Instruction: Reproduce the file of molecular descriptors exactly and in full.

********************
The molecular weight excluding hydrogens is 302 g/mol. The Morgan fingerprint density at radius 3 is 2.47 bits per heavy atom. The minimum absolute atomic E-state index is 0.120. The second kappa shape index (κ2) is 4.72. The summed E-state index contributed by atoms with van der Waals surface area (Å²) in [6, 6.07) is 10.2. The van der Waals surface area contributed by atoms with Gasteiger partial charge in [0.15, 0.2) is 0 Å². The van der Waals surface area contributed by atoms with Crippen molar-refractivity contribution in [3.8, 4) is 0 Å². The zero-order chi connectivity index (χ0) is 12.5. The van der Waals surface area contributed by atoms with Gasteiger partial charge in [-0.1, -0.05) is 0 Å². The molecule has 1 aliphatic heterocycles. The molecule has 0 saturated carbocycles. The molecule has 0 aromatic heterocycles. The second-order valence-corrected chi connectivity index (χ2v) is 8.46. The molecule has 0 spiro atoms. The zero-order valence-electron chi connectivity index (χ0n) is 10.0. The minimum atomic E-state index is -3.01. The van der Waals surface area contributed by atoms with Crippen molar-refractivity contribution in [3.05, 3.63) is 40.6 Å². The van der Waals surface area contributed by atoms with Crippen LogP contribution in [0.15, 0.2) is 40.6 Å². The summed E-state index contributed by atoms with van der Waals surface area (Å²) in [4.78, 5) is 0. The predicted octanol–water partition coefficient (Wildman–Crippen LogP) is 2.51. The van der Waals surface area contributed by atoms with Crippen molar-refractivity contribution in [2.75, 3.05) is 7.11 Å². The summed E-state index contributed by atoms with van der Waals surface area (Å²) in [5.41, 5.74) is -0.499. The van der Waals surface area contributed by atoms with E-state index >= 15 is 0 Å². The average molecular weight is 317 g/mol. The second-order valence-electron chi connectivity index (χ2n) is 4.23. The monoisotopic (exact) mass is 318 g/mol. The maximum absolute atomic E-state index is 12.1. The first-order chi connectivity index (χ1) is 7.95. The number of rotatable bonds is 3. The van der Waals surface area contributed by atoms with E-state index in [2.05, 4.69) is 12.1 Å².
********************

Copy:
The molecular weight excluding hydrogens is 302 g/mol. The Morgan fingerprint density at radius 3 is 2.47 bits per heavy atom. The minimum absolute atomic E-state index is 0.120. The second kappa shape index (κ2) is 4.72. The summed E-state index contributed by atoms with van der Waals surface area (Å²) in [6, 6.07) is 10.2. The van der Waals surface area contributed by atoms with Gasteiger partial charge in [0.15, 0.2) is 0 Å². The van der Waals surface area contributed by atoms with Crippen molar-refractivity contribution in [3.8, 4) is 0 Å². The zero-order chi connectivity index (χ0) is 12.5. The van der Waals surface area contributed by atoms with Gasteiger partial charge in [-0.1, -0.05) is 0 Å². The molecule has 1 aliphatic heterocycles. The molecule has 0 saturated carbocycles. The molecule has 0 aromatic heterocycles. The second-order valence-corrected chi connectivity index (χ2v) is 8.46. The molecule has 0 spiro atoms. The zero-order valence-electron chi connectivity index (χ0n) is 10.0. The minimum atomic E-state index is -3.01. The van der Waals surface area contributed by atoms with Crippen molar-refractivity contribution in [3.05, 3.63) is 40.6 Å². The van der Waals surface area contributed by atoms with Crippen LogP contribution in [0.15, 0.2) is 40.6 Å². The summed E-state index contributed by atoms with van der Waals surface area (Å²) in [4.78, 5) is 0. The predicted octanol–water partition coefficient (Wildman–Crippen LogP) is 2.51. The van der Waals surface area contributed by atoms with Crippen molar-refractivity contribution in [2.75, 3.05) is 7.11 Å². The summed E-state index contributed by atoms with van der Waals surface area (Å²) in [5.41, 5.74) is -0.499. The van der Waals surface area contributed by atoms with E-state index >= 15 is 0 Å². The average molecular weight is 317 g/mol. The second-order valence-electron chi connectivity index (χ2n) is 4.23. The monoisotopic (exact) mass is 318 g/mol. The maximum absolute atomic E-state index is 12.1. The first-order chi connectivity index (χ1) is 7.95. The number of rotatable bonds is 3. The van der Waals surface area contributed by atoms with E-state index in [2.05, 4.69) is 12.1 Å².